As a result, a lot of the hip-hop artists went and did their own things independently, and that created distrust and a negative relationship between major labels and the hip-hop community. We’ve worked hard re-building that relationship over time – it was important that we made a commitment to these youthful genres at a bigger level.
“Def Jam Africa is us saying, ‘If you want to do hip hop, if you want to do Afrobeats or trap, this is the label that you should aspire to sign to.’”
That’s what Def Jam Africa is, it’s us saying, ‘If you want to do hip hop, if you want to do Afrobeats or trap, this is the label that you should aspire to sign to.’ And there’s dedicated resources servicing those artists in terms of A&R and marketing that fully understand the culture and understand the consumption.
For example, you can’t measure success in South Africa for a hip-hop act, to a certain extent, by just looking at the radio charts. Hip-hop artists stream more than they might get played on radio; and other genres will get more play on radio but won’t stream as much. So it’s just understanding the nuances of where the culture lives, and how to talk to fans within that culture.
Do you have ambitions that maybe you can leverage some of the other label brands that Universal owns in Africa next – Island Records, Capitol, Interscope etc.? And tap into Vivendi’s media power too?
Watch this space! That’s the beauty of being in the world’s largest music-based entertainment company. There are so many exciting brands that we potentially have access to. Streaming’s growth in Africa is already exciting, but as a continent, there is so much more we can do here.
Look at the [Vivendi/Universal family of brands]: There’s Bravado, a merchandise business; there’s Canal+ and Canal Olympia – with [the latter] having launched multi-purpose venues in 13 or 14 African countries already.
The CEO of [Vivendi-owned mobile games company] Gameloft is based in South Africa, and we’re always talking about ideas for collaborations. It’s great to be having a gaming conversation in the morning, an advertising conversation in the afternoon, and then be back in the studio with artists in the evening.
There isn’t detailed information about market performances in IFPI figures for various African countries. Outside of Nigeria and Kenya, where do you think the global music industry should be paying particular attention to?
I’d definitely say Ghana, for one, partly because there is such a strong Ghanaian diaspora population in the UK and beyond – and they’re also very passionate and very dynamic in the music and in their sound. Fuse ODG has nearly 2 million monthly listeners on Spotify – that’s significant.
Other Ghanaian artists like Sarkodie and Stonebwoy are also doing amazing things and getting recognition and support in other markets. Ethiopia is also exciting for me; it’s got such a rich history and culture and the difference in the music coming from there versus anywhere else in the world makes it a market worth watching.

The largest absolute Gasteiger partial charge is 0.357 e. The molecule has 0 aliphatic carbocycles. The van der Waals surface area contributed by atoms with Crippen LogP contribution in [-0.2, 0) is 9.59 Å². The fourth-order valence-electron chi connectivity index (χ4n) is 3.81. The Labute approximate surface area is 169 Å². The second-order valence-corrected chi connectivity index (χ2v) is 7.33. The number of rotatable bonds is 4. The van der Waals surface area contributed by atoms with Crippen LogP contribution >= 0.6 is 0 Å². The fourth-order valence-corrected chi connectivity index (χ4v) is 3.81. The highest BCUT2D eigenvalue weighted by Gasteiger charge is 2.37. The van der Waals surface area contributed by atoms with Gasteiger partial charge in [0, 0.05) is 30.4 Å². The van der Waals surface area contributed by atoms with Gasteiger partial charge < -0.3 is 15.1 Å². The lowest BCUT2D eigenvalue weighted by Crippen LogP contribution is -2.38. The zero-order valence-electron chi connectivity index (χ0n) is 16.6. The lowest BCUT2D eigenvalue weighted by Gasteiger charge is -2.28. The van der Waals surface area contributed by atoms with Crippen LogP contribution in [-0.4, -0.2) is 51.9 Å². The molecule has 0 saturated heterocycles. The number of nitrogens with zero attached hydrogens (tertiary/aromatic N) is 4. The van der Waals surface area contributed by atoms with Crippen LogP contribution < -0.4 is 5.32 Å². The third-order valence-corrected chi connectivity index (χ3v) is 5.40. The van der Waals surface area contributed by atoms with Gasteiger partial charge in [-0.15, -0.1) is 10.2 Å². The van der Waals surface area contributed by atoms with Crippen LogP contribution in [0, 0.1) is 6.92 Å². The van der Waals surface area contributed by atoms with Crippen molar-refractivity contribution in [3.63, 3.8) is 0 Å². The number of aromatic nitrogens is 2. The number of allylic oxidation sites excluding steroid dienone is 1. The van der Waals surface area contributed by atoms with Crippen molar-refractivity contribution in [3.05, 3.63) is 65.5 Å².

“Where will Nigeria sit in the next five years? Where will Kenya sit?”
There are so many: The Ivory Coast is amazing, Tanzania is a small, but very exciting market – Bongo Flava [from Tanzania] does extremely well.
Then you have countries like Zimbabwe that are becoming more prolific with the artists and new sounds that are emerging. But you’re right: out of the 61 countries that report in the IFPI’s [annual global] report, only one is from Africa – South Africa, which was ranked No.31 in the world [for annual recorded music revenues] in 2019.
That’s a very telling data point, because even South Africa has a lot of catching up to do with the global market in terms of revenue generation and streaming. So if South Africa can sit at No. 31, you start to wonder: Where will Nigeria sit in the next five years? Where will Kenya sit?
It’s great that IFPI has now opened a regional office in Africa, because hopefully some of this data will start to flow and give people a fuller picture.
If I could give you a magic wand, and you could change one thing about the music business, domestic or global, what would it be and why?
The visibility of African content on global streaming playlists. It’s getting better, but there are still many barriers. When we pitch to music DSPs in South Africa, they are only really looking at the top playlists in their own country, then maybe they’ll look at other countries in Africa.
That’s a totally separate team and process to the US or the UK, where the biggest playlists are [compiled]. That leaves our artists at the mercy of the gatekeepers in Africa, as to whether they can get their guys in the US to even have sight of the music or consider it for their playlists.
“A big help would be a commitment from these DSPs to have a percentage – even if it’s a tiny percentage – of music from the continent feature on their global playlists.”
It would be great if, when you pitch, every playlist [curator] globally linked to that platform gets it and they listen to it because there’s amazing music that’s coming out of Africa. How do you fix that? I mean, obviously one thing, and I’m not picking on them, would be if Spotify did open offices and have curators in many more different regions [in Africa] – that would obviously help.
Another big help, and it’s probably a bit controversial to say, would be a commitment from these DSPs to have a percentage – even if it’s a tiny percentage – of music from the continent feature on their global playlists. Literally just 5% on New Music Friday, so you knew that, every time you go to that playlist, they’ll at least be two or three tracks from Africa. That would be a move in the right direction.Music Business Worldwide